Well sometimes miracles do happen. A few months later a phone call from one of our friendly local DOC staff informed us that DOC Wairarapa had been left some tens of thousands of dollars in the will of an Australian, to be spent on biodiversity in the Holdsworth area! They suggested they could purchase some 400 Goodnature A24 traps, if we were interested. Mmm, can we do this? With more publicity and word of mouth enquiries, can we find a bunch of fitter people to walk the hills? 

People came out of the local woodwork — from our local Search & Rescue group, individual trampers, hunters, and those with a general interest in the outdoors and helping our native wildlife. ‘Yes DOC, we can do this,’ we replied. 

This took us to a whole new level with Community Agreements, Safety Plans and much more. However with lots of help from our local DOC staff, it all happened. The Atiwhakatu Trapping Project now joined Project Kaka at Donnelly Flat as an additional, larger scale, trapping operation.

First major job was to install some monitor lines to give us a baseline of the density of rats in the area, as well as a regular update from future six monthly monitors. With eight monitor lines and ten tunnels on each line that all needed to be set up one day and the cards removed the next, this was our biggest regular job. Coordinating a bunch of fit and busy volunteers (and sometimes the weather) does not always work.

Another victim

Once the traps arrived, it was time to start installation. On the first day two of us set off with ten traps each, including drills, hammers and marker tags, and saws and loppers. How difficult can it be on a partially marked, but little used track? After a lot of cutting and sawing, we had five traps installed and we called it a day. Moral of the story:  cut and mark the track first, then mark the trap location and put in the trap. Not all at once!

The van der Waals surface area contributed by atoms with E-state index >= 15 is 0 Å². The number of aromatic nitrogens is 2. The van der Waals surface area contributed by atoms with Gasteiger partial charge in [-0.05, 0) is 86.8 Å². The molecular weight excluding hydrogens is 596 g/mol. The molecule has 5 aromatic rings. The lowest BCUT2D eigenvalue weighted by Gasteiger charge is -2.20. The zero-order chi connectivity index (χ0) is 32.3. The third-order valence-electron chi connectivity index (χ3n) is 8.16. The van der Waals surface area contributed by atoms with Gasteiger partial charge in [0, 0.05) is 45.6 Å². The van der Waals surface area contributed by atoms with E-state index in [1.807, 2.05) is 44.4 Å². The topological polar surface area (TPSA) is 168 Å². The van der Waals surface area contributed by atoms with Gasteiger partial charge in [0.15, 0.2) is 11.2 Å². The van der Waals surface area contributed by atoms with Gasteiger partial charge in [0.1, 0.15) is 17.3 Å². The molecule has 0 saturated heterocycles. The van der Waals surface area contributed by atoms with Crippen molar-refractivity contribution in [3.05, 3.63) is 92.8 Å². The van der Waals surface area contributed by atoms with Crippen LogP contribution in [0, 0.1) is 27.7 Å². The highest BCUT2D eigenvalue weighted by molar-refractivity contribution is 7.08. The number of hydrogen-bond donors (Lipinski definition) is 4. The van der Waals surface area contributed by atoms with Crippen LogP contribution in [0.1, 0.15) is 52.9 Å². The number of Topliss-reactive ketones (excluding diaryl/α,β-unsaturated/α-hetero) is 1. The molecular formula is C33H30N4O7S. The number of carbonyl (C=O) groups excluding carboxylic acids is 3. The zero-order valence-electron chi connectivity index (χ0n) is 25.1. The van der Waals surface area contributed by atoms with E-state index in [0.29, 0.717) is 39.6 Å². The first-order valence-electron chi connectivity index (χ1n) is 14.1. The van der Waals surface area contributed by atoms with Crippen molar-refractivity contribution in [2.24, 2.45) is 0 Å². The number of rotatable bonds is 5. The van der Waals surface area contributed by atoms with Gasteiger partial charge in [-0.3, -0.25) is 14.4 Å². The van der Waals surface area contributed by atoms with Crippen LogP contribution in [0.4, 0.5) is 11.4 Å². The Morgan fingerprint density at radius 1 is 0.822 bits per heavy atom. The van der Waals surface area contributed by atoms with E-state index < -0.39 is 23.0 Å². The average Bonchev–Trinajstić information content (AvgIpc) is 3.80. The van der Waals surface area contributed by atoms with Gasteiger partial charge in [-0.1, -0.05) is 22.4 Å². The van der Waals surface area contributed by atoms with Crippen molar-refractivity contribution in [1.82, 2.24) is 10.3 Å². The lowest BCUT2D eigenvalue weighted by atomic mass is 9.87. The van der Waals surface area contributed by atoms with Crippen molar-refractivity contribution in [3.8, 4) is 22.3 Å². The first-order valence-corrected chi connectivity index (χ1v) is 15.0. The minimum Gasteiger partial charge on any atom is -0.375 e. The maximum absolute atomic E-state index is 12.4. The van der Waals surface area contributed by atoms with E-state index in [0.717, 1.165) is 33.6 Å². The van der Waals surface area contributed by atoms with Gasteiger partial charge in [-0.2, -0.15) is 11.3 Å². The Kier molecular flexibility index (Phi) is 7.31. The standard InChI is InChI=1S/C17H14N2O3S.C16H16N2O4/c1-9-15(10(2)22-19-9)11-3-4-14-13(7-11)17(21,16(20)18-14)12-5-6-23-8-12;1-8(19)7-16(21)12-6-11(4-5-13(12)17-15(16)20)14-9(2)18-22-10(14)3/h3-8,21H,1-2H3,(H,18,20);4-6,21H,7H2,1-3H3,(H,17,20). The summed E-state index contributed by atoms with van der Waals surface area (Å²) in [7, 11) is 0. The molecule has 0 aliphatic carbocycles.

We had, and still have, a small group who gets out when time and weather permit to mark the lines and install the traps. They sometimes come alone, but usually in pairs. We once had a team of seven put in 80 traps in a day. Some lines become quite long and a lot of walking before the actual work starts can be common. It’s all good exercise and with a purpose.

As the project continued two local schools joined the group, taking on a line, or more, each to service every six months. This is not only a community service for them, but is also used in school studies. A local scout group are also regulars, as well as one or two families with young children. The wider community is slowly becoming involved, which is great.

Makoura College students

One of the drawbacks of the A24 traps is that it is unusual to see a dead rat. It is only necessary to service the traps every six months and once killed, a dead rat will often be eaten by other pests. A recent problem is that we have found a small number of traps laying on the ground, as they have been knocked off the mounting bracket, possibly by pigs. Fortunately none have been damaged.

With the help of a friendly local lawyer, we have set up a trust to coordinate the projects, apply for further funding (for more traps and consumables to service the traps), and to report to DOC and other government departments. All are necessary jobs to ensure the fun part of getting out and enjoying the forest and of course, to help nature.

Are we winning? Recent monitoring shows that we are succeeding, but we have not had a beech mast and subsequent rat plague for a while. Comments from regular visitors to the area say that they are hearing (and seeing) more birds, which is good news. Five-minute bird counts, another monitoring tool, have been conducted. However, they have not been done on a regular basis, which means we do not have useful data there yet. Overall though, yes we are winning, not only for the birds and insect life in the forest, but also for the health and enjoyment of a lot of volunteers of all ages getting out and enjoying some purposeful tramping.  

FMC thanks Nigel Boniface for sharing his article, which is published here on Wilderlife as part of FMC’s 2021/22 focus on Volunteering for Biodiversity. To learn more, visit